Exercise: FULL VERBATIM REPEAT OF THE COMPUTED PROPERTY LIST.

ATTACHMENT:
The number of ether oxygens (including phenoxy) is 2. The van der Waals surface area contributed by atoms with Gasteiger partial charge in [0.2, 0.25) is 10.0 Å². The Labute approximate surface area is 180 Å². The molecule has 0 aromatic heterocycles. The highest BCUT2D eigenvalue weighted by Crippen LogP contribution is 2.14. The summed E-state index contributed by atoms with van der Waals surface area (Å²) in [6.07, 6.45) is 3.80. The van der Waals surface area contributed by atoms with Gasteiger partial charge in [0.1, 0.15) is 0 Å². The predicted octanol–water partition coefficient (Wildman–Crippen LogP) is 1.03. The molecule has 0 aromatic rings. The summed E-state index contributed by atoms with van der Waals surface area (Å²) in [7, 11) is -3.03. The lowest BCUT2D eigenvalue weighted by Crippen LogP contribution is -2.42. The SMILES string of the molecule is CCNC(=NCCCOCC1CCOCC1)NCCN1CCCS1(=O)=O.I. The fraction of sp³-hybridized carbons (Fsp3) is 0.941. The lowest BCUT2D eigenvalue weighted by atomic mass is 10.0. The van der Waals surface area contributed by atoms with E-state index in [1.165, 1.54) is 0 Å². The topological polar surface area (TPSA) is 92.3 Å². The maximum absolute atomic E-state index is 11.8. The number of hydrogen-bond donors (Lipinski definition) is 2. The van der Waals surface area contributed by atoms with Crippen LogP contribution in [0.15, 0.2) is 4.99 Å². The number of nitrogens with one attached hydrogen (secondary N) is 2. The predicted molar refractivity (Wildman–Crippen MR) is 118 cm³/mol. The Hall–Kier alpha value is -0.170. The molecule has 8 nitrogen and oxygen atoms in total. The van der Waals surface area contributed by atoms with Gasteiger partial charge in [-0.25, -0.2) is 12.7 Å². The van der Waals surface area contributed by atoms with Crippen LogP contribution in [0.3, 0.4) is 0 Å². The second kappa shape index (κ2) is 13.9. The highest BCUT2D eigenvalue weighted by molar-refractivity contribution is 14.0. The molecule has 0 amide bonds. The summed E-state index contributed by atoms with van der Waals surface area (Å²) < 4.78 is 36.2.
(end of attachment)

The number of ether oxygens (including phenoxy) is 2. The van der Waals surface area contributed by atoms with Gasteiger partial charge in [0.2, 0.25) is 10.0 Å². The Labute approximate surface area is 180 Å². The molecule has 0 aromatic heterocycles. The highest BCUT2D eigenvalue weighted by Crippen LogP contribution is 2.14. The summed E-state index contributed by atoms with van der Waals surface area (Å²) in [6.07, 6.45) is 3.80. The van der Waals surface area contributed by atoms with Gasteiger partial charge in [0.1, 0.15) is 0 Å². The predicted octanol–water partition coefficient (Wildman–Crippen LogP) is 1.03. The molecule has 0 aromatic rings. The summed E-state index contributed by atoms with van der Waals surface area (Å²) in [7, 11) is -3.03. The lowest BCUT2D eigenvalue weighted by Crippen LogP contribution is -2.42. The SMILES string of the molecule is CCNC(=NCCCOCC1CCOCC1)NCCN1CCCS1(=O)=O.I. The fraction of sp³-hybridized carbons (Fsp3) is 0.941. The lowest BCUT2D eigenvalue weighted by atomic mass is 10.0. The van der Waals surface area contributed by atoms with E-state index in [1.165, 1.54) is 0 Å². The topological polar surface area (TPSA) is 92.3 Å². The maximum absolute atomic E-state index is 11.8. The number of hydrogen-bond donors (Lipinski definition) is 2. The van der Waals surface area contributed by atoms with Crippen LogP contribution in [0.15, 0.2) is 4.99 Å². The number of nitrogens with one attached hydrogen (secondary N) is 2. The predicted molar refractivity (Wildman–Crippen MR) is 118 cm³/mol. The Hall–Kier alpha value is -0.170. The molecule has 8 nitrogen and oxygen atoms in total. The van der Waals surface area contributed by atoms with Gasteiger partial charge in [-0.25, -0.2) is 12.7 Å². The van der Waals surface area contributed by atoms with Crippen LogP contribution in [0.3, 0.4) is 0 Å². The second kappa shape index (κ2) is 13.9. The highest BCUT2D eigenvalue weighted by molar-refractivity contribution is 14.0. The molecule has 0 amide bonds. The summed E-state index contributed by atoms with van der Waals surface area (Å²) < 4.78 is 36.2.